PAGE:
Sunday, September 27, 2009

Retrospective: Quitting My Job, Or, What Not to Do When You Quit Yours

I’d like to offer some helpful do’s and don’t’s for those of you who are planning to quit your job to return to graduate school. These may not all be applicable to everyone’s situation, but here’s my perspective.

1.) DON’T underestimate the amount of time that training your replacement will take.

At the Consulting Firm That Shall Not Be Named, I was the only person in my position, and, while I certainly never considered myself irreplaceable, I performed many tasks that none of the attorneys with whom I worked would ever in their right minds want to do (thinking cataloguing and filing electronic copies of contracts and filing annual reports with various states), as well as some that I’m perfectly sure they could do but which would not be a productive use of their time (think running relatively routine daily compliance/conflicts checks, answering tons of questions regarding the Firm’s ethics/professional standards policies, or sitting in on numerous meetings where some other administrative group or another needed a “legal perspective” but also wanted to cover plenty of information that really doesn’t matter from a “legal perspective”). So, despite a hiring freeze, my position was considered sufficiently “essential” to merit hiring a replacement. Apparently, I’m so essential that the Firm was willing to have my replacement, M, start 6 weeks before I left (July 31). Now, when I heard that I’d have 6 weeks to train my replacement, I thought, “This will be great! I’ll have plenty of time to finish some projects, train M, write a manual about how to do the job, say my good-byes, etc.” Wrong. M is extremely bright, but there are a ton of nuances to conflicts/compliance/ethics work, and I had apparently forgotten just how long it had taken me to get up to speed on everything, plus my job had gradually evolved into what it was by the time I left. M got stuck with everything all at once. By my last day, I was still scrambling to finish up projects, transition things to M, and salvage my personal effects from my computer. Word of advice: plan on “transition” taking much longer than you expect.

2.) DO start documenting your job responsibilities or compiling a how-to guide NOW.

I guess this may only apply if you are in a “new” role or a role for which your company does not already have a “manual” documenting your responsibilities. If you are going to compile such a guide, do not do what I did and wait until your last few weeks at the company. You will invariably forget things that you do and how exactly you do them. Someone new walking into your job will not necessarily have the institutional knowledge that you have and will benefit from a detailed how-to guide. I had originally planned to do this early on, but I was busy, so I kept putting it off. Then, I was scrambling to try to remember everything. If you start now, you’ll be able to capture 9-10 months of work activities. I recommend looking at time sheets, emails, etc. every couple weeks, identifying major responsibilities or projects, and writing down how you did them, names of essential contacts, etc. This documentation may also be helpful to you when it comes to be review/feedback time.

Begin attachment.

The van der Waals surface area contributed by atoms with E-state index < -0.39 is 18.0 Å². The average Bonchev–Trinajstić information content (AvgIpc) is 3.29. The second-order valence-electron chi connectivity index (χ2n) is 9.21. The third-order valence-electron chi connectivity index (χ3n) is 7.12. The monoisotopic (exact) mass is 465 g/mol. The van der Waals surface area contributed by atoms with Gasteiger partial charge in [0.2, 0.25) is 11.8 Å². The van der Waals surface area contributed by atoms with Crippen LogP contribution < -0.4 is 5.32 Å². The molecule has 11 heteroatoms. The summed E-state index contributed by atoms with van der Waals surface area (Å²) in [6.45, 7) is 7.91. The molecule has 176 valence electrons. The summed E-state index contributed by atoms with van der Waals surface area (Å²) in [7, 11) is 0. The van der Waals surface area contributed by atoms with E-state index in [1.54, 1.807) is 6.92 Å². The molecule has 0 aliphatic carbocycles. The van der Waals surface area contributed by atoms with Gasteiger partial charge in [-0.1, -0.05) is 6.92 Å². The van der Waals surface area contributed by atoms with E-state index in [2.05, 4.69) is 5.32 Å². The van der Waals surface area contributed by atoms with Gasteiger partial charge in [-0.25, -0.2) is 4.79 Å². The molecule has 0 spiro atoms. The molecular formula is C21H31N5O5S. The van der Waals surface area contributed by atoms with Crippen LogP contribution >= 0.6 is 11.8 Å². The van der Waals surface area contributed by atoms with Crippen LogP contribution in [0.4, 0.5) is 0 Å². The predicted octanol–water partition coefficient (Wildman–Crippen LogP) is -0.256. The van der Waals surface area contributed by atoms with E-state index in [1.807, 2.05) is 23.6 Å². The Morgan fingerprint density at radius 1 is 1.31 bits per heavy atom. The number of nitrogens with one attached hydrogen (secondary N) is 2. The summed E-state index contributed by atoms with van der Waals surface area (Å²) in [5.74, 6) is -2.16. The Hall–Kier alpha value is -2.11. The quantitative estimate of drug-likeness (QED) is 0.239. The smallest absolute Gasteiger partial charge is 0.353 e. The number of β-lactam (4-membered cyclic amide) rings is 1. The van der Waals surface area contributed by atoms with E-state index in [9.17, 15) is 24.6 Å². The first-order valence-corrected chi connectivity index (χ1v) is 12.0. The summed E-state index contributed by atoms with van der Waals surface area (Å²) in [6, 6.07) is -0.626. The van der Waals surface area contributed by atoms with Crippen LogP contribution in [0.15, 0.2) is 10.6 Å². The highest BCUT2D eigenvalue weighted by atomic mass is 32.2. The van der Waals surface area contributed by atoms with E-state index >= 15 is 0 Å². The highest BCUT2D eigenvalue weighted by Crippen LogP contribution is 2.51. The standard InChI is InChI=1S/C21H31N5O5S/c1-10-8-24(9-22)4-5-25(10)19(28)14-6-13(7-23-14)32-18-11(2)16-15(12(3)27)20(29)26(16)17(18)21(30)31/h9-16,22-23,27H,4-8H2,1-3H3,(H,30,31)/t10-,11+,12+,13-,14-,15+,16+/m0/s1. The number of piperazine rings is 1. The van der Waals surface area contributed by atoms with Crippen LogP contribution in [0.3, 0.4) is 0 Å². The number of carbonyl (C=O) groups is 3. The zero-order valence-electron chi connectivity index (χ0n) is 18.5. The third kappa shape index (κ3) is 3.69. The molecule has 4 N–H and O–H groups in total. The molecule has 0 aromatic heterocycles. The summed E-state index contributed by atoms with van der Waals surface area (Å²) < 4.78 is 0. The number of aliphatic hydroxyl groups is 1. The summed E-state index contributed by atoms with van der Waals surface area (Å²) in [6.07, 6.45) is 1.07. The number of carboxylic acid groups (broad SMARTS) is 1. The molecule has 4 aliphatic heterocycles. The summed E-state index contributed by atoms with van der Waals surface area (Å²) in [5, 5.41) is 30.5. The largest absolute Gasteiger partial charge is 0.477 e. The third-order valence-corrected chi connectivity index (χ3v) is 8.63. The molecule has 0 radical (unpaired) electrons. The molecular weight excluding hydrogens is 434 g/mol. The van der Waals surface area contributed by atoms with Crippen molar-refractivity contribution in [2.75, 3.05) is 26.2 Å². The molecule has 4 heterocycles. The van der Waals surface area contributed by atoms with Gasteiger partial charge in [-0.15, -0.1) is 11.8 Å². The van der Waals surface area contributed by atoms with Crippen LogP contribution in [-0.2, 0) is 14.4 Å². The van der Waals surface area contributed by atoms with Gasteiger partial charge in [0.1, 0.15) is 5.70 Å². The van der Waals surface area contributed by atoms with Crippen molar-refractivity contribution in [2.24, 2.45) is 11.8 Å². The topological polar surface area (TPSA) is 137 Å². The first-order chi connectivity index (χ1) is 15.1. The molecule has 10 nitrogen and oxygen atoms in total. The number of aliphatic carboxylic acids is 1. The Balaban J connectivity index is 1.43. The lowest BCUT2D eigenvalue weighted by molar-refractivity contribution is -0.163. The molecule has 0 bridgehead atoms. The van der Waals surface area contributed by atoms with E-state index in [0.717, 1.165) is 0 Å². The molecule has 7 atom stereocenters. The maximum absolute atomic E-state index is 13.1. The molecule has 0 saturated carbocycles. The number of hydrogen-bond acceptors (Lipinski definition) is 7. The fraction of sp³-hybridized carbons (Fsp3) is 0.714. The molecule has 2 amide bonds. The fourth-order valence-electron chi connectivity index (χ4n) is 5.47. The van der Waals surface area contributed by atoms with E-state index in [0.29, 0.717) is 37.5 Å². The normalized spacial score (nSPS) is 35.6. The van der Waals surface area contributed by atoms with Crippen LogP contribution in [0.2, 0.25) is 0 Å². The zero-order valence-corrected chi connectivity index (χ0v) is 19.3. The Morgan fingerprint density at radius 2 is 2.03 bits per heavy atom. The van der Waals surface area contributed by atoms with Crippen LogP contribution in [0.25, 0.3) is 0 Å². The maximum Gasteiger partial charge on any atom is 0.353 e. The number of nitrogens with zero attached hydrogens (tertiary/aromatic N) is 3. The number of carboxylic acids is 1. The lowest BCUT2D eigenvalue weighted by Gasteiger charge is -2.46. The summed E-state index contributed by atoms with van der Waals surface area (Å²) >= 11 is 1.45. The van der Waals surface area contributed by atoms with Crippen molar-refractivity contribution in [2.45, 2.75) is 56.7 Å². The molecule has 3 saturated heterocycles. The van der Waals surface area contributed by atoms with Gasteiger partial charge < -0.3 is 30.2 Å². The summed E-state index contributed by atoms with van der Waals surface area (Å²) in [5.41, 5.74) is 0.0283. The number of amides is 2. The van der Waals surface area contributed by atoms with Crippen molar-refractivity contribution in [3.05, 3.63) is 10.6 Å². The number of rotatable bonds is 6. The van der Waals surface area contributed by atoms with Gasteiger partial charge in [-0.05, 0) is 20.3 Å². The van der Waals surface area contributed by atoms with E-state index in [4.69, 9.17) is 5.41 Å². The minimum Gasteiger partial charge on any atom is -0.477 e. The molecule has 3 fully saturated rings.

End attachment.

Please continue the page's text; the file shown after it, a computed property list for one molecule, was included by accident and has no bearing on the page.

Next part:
3.) DON’T, under any circumstances, work up until the day before you plan to move.

You will be stressed about moving, you’ll want to see friends before you leave town, and you will benefit from at least a few days “off” before dealing with the hassles of moving, getting settled in a new place, and orientation. I worked until 14 hours before the movers were supposed to show up. Bad, bad idea.

4.) DO network at least a little before you depart.

I wish I’d had more time to do this, but (if you haven’t sensed a theme from this post yet) this is another area in which I feel like time snuck up on me. Ostensibly, if you’ve been at a company for some period of time, you’ll have formed connections with at least some of your co-workers. Take the time to go out to lunch, grab drinks, etc. before you leave. Thank your mentors. If they were particularly influential, you may want to keep in touch with them later, and this will be much easier if you’ve cultivated the relationship before your departure. Also, you may want to return to the company after school, and I would imagine this is easier if you do some work before you leave.

1 comment:

  1. This was really helpful. I'm still debating when/how to inform folks at work that I want to go back to school.